Cherith Brook

So E lijah did according to the word of the L ord; he went and lived by the C herith Brook…and the ravens brought him bread… I Kings 17 by Josh Armfield

d’s Mercy & Gospel Resis icing Go tance Pract

Ordinary Time 2011

We’re Not Friends, We’re Family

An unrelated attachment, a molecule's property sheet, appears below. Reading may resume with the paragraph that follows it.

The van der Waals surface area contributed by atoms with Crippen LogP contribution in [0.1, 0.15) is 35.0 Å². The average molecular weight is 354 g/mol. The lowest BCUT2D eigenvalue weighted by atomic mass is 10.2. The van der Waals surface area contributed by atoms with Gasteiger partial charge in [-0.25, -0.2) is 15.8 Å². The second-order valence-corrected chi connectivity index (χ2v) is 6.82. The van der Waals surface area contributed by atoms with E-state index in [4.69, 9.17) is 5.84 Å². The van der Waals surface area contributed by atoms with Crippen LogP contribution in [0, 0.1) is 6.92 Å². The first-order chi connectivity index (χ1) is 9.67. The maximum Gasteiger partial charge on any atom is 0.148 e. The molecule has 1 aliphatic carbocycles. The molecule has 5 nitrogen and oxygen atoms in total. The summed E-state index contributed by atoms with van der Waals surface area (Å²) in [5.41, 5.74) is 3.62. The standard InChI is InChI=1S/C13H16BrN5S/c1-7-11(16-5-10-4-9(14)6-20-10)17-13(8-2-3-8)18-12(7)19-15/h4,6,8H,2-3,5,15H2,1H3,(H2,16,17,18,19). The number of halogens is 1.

This might be hard to fathom, but I have a brother who is thirty-eight and a half years older than me. He is sixty-five and I am twenty-seven. We have become quite close over the last few years. When introducing my older brother, Gary, to others I often refer to him as my friend because of how awkward it might sound to call him my brother. When I do this Gary quickly puts me in my place like the older brother that he is, insisting to others that, “we are not friends, we are brothers.” Well, if you haven’t figured it out yet, Gary and Eric, and Nick, and Elisabeth…” So I just respond, “Well, it’s a good thing you’re not wandering around causing hell like you used to.” He agrees. Gary, my older brother, and I go way back, longer than I can remember. Living at Cherith Brook has caused me to re-think family. As I have given myself to this place and this community, I have wrestled with the truth that in order to be rooted here, I must let go of some family loyalties. (Don’t worry mom, I’m not divorcing my family). Family is something that Jesus re-defined for us during his public ministry on earth in a time when biological family was the most important institution in society. The Hebrew people had been repeatedly reminded that, “God would bless the entire world through the children, the lineage, of this specific people Israel.” (Rodney Clapp, Families at the Crossroads) It was through the family that the Hebrew people believed they would receive God’s richest blessings. So in the Gospel of Mark when Jesus’ family had become upset at his public activity, thinking that he had gone mad (Mark 3:21), they came to bring him home. “And a crowd was sitting around him, and they said to him, ‘Your mother and your brothers are outside seeking you.’ And he answered them, ‘Who are my mother and my brothers?’ And looking about at those who sat around him, he said, ‘Here are my mother and brothers. Whoever does the will of God, he or she is my brother and sister and mother.’” (Mark 3:32-35) Jesus is teaching us something new about family. In the reign of God that has come with Jesus, family means something entirely different for those who “do the will of God.” In the book Jesus and Community, Gerhard Lohfink says, “Jesus relativized all of this: clan, parents, children, land. It is possible, in some circumstances even necessary, to leave all this behind. This is not done for the sake of renunciation, as if renunciation were something positive in itself, but rather because something new is appearing, the reign of God is arriving. Its arrival changes everything. Those who follow Jesus, who for the sake of the reign of God leave behind everything they have had, become a new family, a family in which, paradoxically, there are again brothers, sisters, mothers, and children.” We try to remember this new family of God that we are a part of at Cherith Brook, in the “Shower House”, in our Thursday Community meals, in our life together. When we come together to share a meal, there are no divisions among us. We are no longer strangers. We are family; brothers and sisters in Christ. This is what the Shower House has become: a place of family. Our brothers and sisters from the streets remind us of this; that when we do the will of God together we become family. As I have lived at Cherith Brook for more than two years now, I am beginning to know the people here as family; not just figuratively but literally. People that come to Cherith Brook often ask if Nick and I are brothers, and I am becoming more and more confused about how to answer that question. I’m sure that part of the reason is that we look alike, but I hope that it might also be because we live together like brothers along with the rest of our family here. Paul uses the language of “adoption” into the family of God and in 2 Corinthians he says that we have become a new creation. Rodney Clapp says, “Conversion creates a new person, even a new world. It involves nothing short of resocialization. The biological family, though not at all despised or useless, is no longer the primary source of identity, support and growth.” Now don’t get me wrong, I love my biological family. But I am coming to the realization that I must do as Jesus said and leave my family to follow Jesus so that I may love them more fully as brothers and sisters in the “new family of God”. Jesus said, “Whoever loves father or mother more than me is not worthy of me, and whoever loves son or daughter more than me is not worthy of me.” (Matthew 10:37) If we love our families, we must leave them for our adoption into the family of God. May we always be asking ourselves, “Who are our mother and our brothers and sisters?” Our family is all around us, which is anyone who does the will of God. And if you forget, my brother Gary will remind you, “We are not friends, we are family!”